Trinity Callery Pear - Pyrus calleryana 'Trinity'
Family Rosaceae - Rose Family; Fruit Trees

A smaller, more densely packed improvement on the Bradford, Trinity pear grows to 20 feet
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Trinity Callery Pear Flowers
Trinity pear has been around since the early 1970's. A smaller, more densely packed improvement on the Callery (Bradford), Trinity pear grows only to 20 feet, making it an outstanding ornamental or specimen flowering tree for smaller areas. It bears profuse clusters of single white flowers in the spring, offset with glossy light green foliage. Autumn color is spectacular, in hues of orange to red and purple. Trinity is well-known for its tolerance of urban conditions and grows well in all types of soils, including some clay.

As with most fruit trees, Trinity Pear grows best in full sun, but will tolerate some shade. The variety is found at most good garden or landscape centers and is readily available ball-and-burlap.

Trinity Callery Pear Tree
Trinity pear [1]
The cultivation of the pear extends to the remotest antiquity. Traces of it have been found in the Swiss lake-dwellings; it is mentioned in the oldest Greek writings, and was cultivated by the Romans. The word "pear" or its equivalent occurs in all the Celtic languages, while in Slavonic and other dialects different appellations, but still referring to the same thing, are found—a diversity and multiplicity of nomenclature which led Alphonse de Candolle to infer a very ancient cultivation of the tree from the shores of the Caspian to those of the Atlantic.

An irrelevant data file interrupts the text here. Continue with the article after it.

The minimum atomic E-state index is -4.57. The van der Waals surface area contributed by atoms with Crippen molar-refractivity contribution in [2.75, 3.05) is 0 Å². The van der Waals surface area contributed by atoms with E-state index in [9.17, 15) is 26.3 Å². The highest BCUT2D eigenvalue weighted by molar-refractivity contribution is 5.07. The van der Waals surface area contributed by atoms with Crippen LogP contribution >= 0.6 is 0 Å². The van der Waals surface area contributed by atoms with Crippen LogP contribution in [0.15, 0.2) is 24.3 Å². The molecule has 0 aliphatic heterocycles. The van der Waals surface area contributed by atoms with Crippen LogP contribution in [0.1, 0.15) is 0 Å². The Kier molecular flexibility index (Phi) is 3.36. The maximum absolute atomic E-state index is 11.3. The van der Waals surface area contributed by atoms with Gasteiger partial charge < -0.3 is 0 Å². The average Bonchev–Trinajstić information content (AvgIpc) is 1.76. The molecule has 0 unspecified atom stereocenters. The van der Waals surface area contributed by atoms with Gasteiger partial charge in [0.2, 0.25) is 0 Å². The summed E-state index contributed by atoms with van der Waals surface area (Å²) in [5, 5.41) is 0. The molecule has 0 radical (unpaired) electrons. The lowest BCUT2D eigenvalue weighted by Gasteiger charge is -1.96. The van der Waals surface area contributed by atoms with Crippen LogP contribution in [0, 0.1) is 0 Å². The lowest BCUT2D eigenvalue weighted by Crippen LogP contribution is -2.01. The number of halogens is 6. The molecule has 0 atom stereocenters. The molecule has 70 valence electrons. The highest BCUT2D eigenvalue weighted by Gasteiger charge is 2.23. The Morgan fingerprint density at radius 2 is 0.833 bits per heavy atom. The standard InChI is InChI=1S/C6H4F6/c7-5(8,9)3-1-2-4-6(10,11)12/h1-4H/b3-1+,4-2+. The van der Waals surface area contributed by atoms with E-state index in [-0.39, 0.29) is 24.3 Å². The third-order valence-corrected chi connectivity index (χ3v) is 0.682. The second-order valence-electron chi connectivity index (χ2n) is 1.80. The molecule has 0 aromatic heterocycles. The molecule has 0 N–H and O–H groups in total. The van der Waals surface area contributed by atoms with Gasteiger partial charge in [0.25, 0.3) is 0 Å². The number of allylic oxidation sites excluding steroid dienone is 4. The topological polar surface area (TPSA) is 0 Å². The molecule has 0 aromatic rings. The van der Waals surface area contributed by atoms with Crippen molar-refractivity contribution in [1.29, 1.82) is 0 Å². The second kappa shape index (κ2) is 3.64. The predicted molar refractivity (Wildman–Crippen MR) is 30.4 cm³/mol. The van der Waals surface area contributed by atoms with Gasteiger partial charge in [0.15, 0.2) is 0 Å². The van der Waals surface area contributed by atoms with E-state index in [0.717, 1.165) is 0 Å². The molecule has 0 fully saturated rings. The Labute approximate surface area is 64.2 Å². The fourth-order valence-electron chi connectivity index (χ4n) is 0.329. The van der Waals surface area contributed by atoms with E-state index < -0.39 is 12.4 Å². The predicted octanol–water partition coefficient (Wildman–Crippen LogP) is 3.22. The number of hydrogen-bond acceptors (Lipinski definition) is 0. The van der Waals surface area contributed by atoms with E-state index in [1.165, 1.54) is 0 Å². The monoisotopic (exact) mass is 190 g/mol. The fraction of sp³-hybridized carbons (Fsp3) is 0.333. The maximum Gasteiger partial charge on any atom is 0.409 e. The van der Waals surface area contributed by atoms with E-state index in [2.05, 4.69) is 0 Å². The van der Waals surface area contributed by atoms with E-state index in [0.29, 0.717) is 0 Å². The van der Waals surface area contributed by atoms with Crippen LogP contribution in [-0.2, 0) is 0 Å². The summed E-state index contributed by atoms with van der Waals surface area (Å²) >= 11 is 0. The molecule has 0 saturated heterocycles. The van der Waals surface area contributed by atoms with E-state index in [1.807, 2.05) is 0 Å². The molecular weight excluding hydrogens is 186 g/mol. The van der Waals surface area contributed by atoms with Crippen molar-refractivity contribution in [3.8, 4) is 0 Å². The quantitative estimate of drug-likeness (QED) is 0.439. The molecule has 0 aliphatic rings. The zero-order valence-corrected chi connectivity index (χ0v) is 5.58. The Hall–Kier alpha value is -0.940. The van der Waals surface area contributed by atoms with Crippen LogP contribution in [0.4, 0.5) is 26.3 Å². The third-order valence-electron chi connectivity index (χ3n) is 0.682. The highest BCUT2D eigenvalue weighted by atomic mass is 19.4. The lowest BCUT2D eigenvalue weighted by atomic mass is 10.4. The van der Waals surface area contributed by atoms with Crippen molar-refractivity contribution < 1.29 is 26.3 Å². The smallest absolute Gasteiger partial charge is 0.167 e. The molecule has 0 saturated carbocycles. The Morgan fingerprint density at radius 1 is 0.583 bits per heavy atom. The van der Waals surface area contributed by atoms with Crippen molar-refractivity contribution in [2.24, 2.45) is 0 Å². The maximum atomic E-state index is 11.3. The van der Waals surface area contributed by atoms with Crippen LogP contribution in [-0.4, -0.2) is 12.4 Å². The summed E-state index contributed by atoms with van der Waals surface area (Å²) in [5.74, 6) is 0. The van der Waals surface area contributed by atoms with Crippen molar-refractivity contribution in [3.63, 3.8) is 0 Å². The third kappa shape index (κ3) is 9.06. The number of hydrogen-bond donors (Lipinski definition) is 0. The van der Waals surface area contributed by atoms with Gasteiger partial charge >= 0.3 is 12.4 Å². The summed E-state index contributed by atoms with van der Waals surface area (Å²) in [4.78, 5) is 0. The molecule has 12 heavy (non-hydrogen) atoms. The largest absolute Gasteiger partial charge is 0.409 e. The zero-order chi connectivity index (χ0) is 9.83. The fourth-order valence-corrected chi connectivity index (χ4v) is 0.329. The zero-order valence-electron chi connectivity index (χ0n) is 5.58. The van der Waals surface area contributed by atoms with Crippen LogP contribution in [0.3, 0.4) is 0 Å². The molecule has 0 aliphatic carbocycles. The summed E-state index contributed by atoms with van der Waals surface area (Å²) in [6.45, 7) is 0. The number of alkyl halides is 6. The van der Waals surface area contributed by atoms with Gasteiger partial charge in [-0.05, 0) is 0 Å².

A certain race of pears, with white down on the under surface of their leaves, is supposed to have originated from P. nivalis, and their fruit is chiefly used in France in the manufacture of cider. Other small-fruited pears, distinguished by their precocity and apple-like fruit, may be referred to P. cordata, a species found wild in western France, and in England. Pears have been cultivated in China for approximately 3000 years.

References
  1. Trinity Callery Pear, Morton Arboretum acc. 210-2004-1, photos © Bruce Marlin
Tree Encyclopedia / North American Insects & Spiders is dedicated to providing scientific and educational resources for our users through use of large images and macro photographs of flora and fauna.
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Family Rosaceae - Rose Family; Fruit Trees
Containing Hawthorns, Apples, Pears, Cherries, Plums, Peach, Almond, Mountain-Ash and Whitebeam. Rosaceae is a large family of plants with about 3,000 species in ~100 genera. Crabapple and other fruit trees provide some of our most outstanding flowering ornamentals. Tree Encyclopedia | Tree Index | Fruit Tree Index
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